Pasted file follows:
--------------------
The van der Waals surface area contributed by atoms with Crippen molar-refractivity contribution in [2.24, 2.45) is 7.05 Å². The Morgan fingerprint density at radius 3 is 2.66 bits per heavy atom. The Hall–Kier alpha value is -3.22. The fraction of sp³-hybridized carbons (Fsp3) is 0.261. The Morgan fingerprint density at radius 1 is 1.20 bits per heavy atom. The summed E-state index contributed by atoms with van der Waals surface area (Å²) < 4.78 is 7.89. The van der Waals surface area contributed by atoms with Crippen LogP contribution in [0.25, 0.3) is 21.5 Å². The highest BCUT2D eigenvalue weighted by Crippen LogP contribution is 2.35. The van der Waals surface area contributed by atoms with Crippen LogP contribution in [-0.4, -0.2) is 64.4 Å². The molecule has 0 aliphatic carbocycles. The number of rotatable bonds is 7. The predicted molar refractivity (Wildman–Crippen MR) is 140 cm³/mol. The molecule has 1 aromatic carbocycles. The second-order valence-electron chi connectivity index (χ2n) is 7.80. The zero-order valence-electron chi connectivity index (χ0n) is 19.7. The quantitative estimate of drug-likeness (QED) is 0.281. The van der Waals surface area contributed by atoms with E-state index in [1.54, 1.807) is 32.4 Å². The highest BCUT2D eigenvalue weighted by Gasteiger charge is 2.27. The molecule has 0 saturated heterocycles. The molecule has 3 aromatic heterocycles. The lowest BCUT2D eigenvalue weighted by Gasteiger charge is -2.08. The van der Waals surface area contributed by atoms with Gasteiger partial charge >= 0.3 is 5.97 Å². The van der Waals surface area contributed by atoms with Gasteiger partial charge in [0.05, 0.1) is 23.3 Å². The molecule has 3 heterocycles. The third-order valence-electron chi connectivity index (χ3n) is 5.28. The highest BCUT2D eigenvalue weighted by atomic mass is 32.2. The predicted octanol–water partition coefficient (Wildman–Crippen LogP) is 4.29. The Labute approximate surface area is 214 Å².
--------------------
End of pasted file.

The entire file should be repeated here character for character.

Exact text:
The van der Waals surface area contributed by atoms with Crippen molar-refractivity contribution in [2.24, 2.45) is 7.05 Å². The Morgan fingerprint density at radius 3 is 2.66 bits per heavy atom. The Hall–Kier alpha value is -3.22. The fraction of sp³-hybridized carbons (Fsp3) is 0.261. The Morgan fingerprint density at radius 1 is 1.20 bits per heavy atom. The summed E-state index contributed by atoms with van der Waals surface area (Å²) < 4.78 is 7.89. The van der Waals surface area contributed by atoms with Crippen LogP contribution in [0.25, 0.3) is 21.5 Å². The highest BCUT2D eigenvalue weighted by Crippen LogP contribution is 2.35. The van der Waals surface area contributed by atoms with Crippen LogP contribution in [-0.4, -0.2) is 64.4 Å². The molecule has 0 aliphatic carbocycles. The number of rotatable bonds is 7. The predicted molar refractivity (Wildman–Crippen MR) is 140 cm³/mol. The molecule has 1 aromatic carbocycles. The second-order valence-electron chi connectivity index (χ2n) is 7.80. The zero-order valence-electron chi connectivity index (χ0n) is 19.7. The quantitative estimate of drug-likeness (QED) is 0.281. The van der Waals surface area contributed by atoms with E-state index in [1.54, 1.807) is 32.4 Å². The highest BCUT2D eigenvalue weighted by Gasteiger charge is 2.27. The molecule has 0 saturated heterocycles. The molecule has 3 aromatic heterocycles. The lowest BCUT2D eigenvalue weighted by Gasteiger charge is -2.08. The van der Waals surface area contributed by atoms with Gasteiger partial charge >= 0.3 is 5.97 Å². The van der Waals surface area contributed by atoms with Gasteiger partial charge in [0.05, 0.1) is 23.3 Å². The molecule has 3 heterocycles. The third-order valence-electron chi connectivity index (χ3n) is 5.28. The highest BCUT2D eigenvalue weighted by atomic mass is 32.2. The predicted octanol–water partition coefficient (Wildman–Crippen LogP) is 4.29. The Labute approximate surface area is 214 Å².